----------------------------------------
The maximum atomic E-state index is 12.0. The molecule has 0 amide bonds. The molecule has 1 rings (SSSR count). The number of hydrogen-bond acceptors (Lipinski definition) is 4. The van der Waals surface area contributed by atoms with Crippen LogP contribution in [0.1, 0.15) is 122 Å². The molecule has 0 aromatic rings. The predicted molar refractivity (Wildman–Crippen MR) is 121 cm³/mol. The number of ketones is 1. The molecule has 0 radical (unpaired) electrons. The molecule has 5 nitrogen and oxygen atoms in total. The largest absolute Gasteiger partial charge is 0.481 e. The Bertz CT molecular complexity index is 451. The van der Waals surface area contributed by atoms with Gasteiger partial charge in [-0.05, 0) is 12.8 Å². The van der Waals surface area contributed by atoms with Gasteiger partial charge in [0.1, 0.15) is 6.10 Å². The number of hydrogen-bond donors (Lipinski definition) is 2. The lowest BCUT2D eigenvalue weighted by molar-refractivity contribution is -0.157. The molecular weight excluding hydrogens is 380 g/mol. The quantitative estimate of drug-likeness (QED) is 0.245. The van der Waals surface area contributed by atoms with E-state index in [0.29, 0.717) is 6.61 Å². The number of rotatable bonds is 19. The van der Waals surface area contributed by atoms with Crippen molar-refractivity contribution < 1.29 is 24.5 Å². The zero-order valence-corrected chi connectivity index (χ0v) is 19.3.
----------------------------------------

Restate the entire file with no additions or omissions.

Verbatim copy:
The maximum atomic E-state index is 12.0. The molecule has 0 amide bonds. The molecule has 1 rings (SSSR count). The number of hydrogen-bond acceptors (Lipinski definition) is 4. The van der Waals surface area contributed by atoms with Crippen LogP contribution in [0.1, 0.15) is 122 Å². The molecule has 0 aromatic rings. The predicted molar refractivity (Wildman–Crippen MR) is 121 cm³/mol. The number of ketones is 1. The molecule has 0 radical (unpaired) electrons. The molecule has 5 nitrogen and oxygen atoms in total. The largest absolute Gasteiger partial charge is 0.481 e. The Bertz CT molecular complexity index is 451. The van der Waals surface area contributed by atoms with Gasteiger partial charge in [-0.05, 0) is 12.8 Å². The van der Waals surface area contributed by atoms with Gasteiger partial charge in [0.1, 0.15) is 6.10 Å². The number of hydrogen-bond donors (Lipinski definition) is 2. The lowest BCUT2D eigenvalue weighted by molar-refractivity contribution is -0.157. The molecular weight excluding hydrogens is 380 g/mol. The quantitative estimate of drug-likeness (QED) is 0.245. The van der Waals surface area contributed by atoms with E-state index in [0.29, 0.717) is 6.61 Å². The number of rotatable bonds is 19. The van der Waals surface area contributed by atoms with Crippen molar-refractivity contribution < 1.29 is 24.5 Å². The zero-order valence-corrected chi connectivity index (χ0v) is 19.3.